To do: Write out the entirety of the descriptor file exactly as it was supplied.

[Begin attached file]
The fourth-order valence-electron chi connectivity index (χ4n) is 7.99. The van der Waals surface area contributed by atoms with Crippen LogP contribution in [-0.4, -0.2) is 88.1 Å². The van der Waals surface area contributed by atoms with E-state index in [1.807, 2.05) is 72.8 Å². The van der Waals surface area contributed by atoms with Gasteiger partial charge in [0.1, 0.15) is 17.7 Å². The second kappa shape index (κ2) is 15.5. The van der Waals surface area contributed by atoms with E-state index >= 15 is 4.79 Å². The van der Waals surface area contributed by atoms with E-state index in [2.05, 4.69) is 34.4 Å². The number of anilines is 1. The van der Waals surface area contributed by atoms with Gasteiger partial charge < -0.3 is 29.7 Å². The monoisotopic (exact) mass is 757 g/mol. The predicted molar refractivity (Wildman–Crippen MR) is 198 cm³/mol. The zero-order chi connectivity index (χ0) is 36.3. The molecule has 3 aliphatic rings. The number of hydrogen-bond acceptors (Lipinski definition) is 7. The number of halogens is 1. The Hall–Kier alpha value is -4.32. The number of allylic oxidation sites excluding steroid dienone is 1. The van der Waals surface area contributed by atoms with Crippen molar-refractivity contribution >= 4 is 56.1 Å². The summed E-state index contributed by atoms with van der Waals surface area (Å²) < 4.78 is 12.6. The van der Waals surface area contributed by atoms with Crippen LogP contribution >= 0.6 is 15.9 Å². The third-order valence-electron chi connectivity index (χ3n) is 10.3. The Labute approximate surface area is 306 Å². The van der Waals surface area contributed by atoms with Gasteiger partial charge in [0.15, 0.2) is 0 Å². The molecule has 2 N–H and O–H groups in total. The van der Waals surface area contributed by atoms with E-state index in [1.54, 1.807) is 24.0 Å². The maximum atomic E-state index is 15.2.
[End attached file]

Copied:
The fourth-order valence-electron chi connectivity index (χ4n) is 7.99. The van der Waals surface area contributed by atoms with Crippen LogP contribution in [-0.4, -0.2) is 88.1 Å². The van der Waals surface area contributed by atoms with E-state index in [1.807, 2.05) is 72.8 Å². The van der Waals surface area contributed by atoms with Gasteiger partial charge in [0.1, 0.15) is 17.7 Å². The second kappa shape index (κ2) is 15.5. The van der Waals surface area contributed by atoms with E-state index >= 15 is 4.79 Å². The van der Waals surface area contributed by atoms with E-state index in [2.05, 4.69) is 34.4 Å². The number of anilines is 1. The van der Waals surface area contributed by atoms with Gasteiger partial charge < -0.3 is 29.7 Å². The monoisotopic (exact) mass is 757 g/mol. The predicted molar refractivity (Wildman–Crippen MR) is 198 cm³/mol. The zero-order chi connectivity index (χ0) is 36.3. The molecule has 3 aliphatic rings. The number of hydrogen-bond acceptors (Lipinski definition) is 7. The number of halogens is 1. The Hall–Kier alpha value is -4.32. The number of allylic oxidation sites excluding steroid dienone is 1. The van der Waals surface area contributed by atoms with Crippen molar-refractivity contribution >= 4 is 56.1 Å². The summed E-state index contributed by atoms with van der Waals surface area (Å²) < 4.78 is 12.6. The van der Waals surface area contributed by atoms with Crippen LogP contribution >= 0.6 is 15.9 Å². The third-order valence-electron chi connectivity index (χ3n) is 10.3. The Labute approximate surface area is 306 Å². The van der Waals surface area contributed by atoms with Gasteiger partial charge in [0.15, 0.2) is 0 Å². The molecule has 2 N–H and O–H groups in total. The van der Waals surface area contributed by atoms with E-state index in [1.54, 1.807) is 24.0 Å². The maximum atomic E-state index is 15.2.